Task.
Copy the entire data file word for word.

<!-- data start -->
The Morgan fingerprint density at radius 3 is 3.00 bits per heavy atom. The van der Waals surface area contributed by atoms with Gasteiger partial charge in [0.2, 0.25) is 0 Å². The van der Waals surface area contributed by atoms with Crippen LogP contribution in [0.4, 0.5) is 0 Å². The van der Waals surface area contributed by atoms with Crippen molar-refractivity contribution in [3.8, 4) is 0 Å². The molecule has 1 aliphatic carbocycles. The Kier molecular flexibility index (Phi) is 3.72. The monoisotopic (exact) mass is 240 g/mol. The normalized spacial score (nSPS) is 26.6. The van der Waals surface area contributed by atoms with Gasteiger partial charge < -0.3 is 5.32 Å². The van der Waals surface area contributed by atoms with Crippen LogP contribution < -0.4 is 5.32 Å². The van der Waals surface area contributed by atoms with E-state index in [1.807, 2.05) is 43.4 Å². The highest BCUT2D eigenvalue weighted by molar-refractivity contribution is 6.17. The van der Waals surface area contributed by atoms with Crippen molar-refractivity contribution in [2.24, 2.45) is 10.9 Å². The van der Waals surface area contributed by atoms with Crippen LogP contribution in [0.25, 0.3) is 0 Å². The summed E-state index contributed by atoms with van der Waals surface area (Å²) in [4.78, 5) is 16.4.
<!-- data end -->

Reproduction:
The Morgan fingerprint density at radius 3 is 3.00 bits per heavy atom. The van der Waals surface area contributed by atoms with Gasteiger partial charge in [0.2, 0.25) is 0 Å². The van der Waals surface area contributed by atoms with Crippen LogP contribution in [0.4, 0.5) is 0 Å². The van der Waals surface area contributed by atoms with Crippen molar-refractivity contribution in [3.8, 4) is 0 Å². The molecule has 1 aliphatic carbocycles. The Kier molecular flexibility index (Phi) is 3.72. The monoisotopic (exact) mass is 240 g/mol. The normalized spacial score (nSPS) is 26.6. The van der Waals surface area contributed by atoms with Gasteiger partial charge < -0.3 is 5.32 Å². The van der Waals surface area contributed by atoms with Crippen LogP contribution < -0.4 is 5.32 Å². The van der Waals surface area contributed by atoms with E-state index in [1.807, 2.05) is 43.4 Å². The highest BCUT2D eigenvalue weighted by molar-refractivity contribution is 6.17. The van der Waals surface area contributed by atoms with Crippen molar-refractivity contribution in [2.24, 2.45) is 10.9 Å². The van der Waals surface area contributed by atoms with Crippen LogP contribution in [0.25, 0.3) is 0 Å². The summed E-state index contributed by atoms with van der Waals surface area (Å²) in [4.78, 5) is 16.4.